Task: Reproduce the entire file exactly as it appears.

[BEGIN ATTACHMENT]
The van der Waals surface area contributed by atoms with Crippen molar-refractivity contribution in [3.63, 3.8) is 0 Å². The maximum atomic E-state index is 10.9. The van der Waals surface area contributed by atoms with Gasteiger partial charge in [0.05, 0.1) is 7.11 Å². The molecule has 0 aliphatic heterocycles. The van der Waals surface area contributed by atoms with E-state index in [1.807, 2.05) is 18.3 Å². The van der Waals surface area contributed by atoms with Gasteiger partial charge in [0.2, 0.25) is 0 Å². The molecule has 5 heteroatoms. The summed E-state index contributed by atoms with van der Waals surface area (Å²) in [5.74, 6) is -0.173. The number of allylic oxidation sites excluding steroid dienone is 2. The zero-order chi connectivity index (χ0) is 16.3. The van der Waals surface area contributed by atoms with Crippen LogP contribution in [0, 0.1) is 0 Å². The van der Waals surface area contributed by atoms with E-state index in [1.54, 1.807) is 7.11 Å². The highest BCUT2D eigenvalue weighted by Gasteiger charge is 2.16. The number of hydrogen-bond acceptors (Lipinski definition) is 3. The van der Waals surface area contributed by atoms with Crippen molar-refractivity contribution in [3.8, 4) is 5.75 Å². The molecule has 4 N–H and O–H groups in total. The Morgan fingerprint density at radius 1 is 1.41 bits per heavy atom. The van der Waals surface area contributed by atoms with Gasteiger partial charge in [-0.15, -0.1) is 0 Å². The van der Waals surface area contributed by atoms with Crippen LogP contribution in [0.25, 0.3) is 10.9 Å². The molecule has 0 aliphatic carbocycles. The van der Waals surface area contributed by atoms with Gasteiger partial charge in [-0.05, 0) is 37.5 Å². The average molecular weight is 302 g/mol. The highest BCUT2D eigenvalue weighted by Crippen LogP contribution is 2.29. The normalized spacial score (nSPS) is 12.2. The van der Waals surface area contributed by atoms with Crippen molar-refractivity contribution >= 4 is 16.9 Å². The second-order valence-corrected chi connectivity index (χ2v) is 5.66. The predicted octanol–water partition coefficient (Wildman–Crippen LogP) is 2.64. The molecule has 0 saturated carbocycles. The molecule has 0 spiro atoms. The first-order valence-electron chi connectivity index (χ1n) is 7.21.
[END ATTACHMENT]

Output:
The van der Waals surface area contributed by atoms with Crippen molar-refractivity contribution in [3.63, 3.8) is 0 Å². The maximum atomic E-state index is 10.9. The van der Waals surface area contributed by atoms with Gasteiger partial charge in [0.05, 0.1) is 7.11 Å². The molecule has 0 aliphatic heterocycles. The van der Waals surface area contributed by atoms with E-state index in [1.807, 2.05) is 18.3 Å². The van der Waals surface area contributed by atoms with Gasteiger partial charge in [0.2, 0.25) is 0 Å². The molecule has 5 heteroatoms. The summed E-state index contributed by atoms with van der Waals surface area (Å²) in [5.74, 6) is -0.173. The number of allylic oxidation sites excluding steroid dienone is 2. The zero-order chi connectivity index (χ0) is 16.3. The van der Waals surface area contributed by atoms with Crippen LogP contribution in [0, 0.1) is 0 Å². The van der Waals surface area contributed by atoms with E-state index in [1.54, 1.807) is 7.11 Å². The highest BCUT2D eigenvalue weighted by Gasteiger charge is 2.16. The number of hydrogen-bond acceptors (Lipinski definition) is 3. The van der Waals surface area contributed by atoms with Crippen molar-refractivity contribution in [3.8, 4) is 5.75 Å². The molecule has 4 N–H and O–H groups in total. The Morgan fingerprint density at radius 1 is 1.41 bits per heavy atom. The van der Waals surface area contributed by atoms with Gasteiger partial charge in [-0.15, -0.1) is 0 Å². The van der Waals surface area contributed by atoms with Crippen LogP contribution in [0.25, 0.3) is 10.9 Å². The molecule has 0 aliphatic carbocycles. The van der Waals surface area contributed by atoms with Gasteiger partial charge in [-0.05, 0) is 37.5 Å². The average molecular weight is 302 g/mol. The highest BCUT2D eigenvalue weighted by Crippen LogP contribution is 2.29. The normalized spacial score (nSPS) is 12.2. The van der Waals surface area contributed by atoms with Crippen molar-refractivity contribution >= 4 is 16.9 Å². The second-order valence-corrected chi connectivity index (χ2v) is 5.66. The predicted octanol–water partition coefficient (Wildman–Crippen LogP) is 2.64. The molecule has 0 saturated carbocycles. The molecule has 0 spiro atoms. The first-order valence-electron chi connectivity index (χ1n) is 7.21.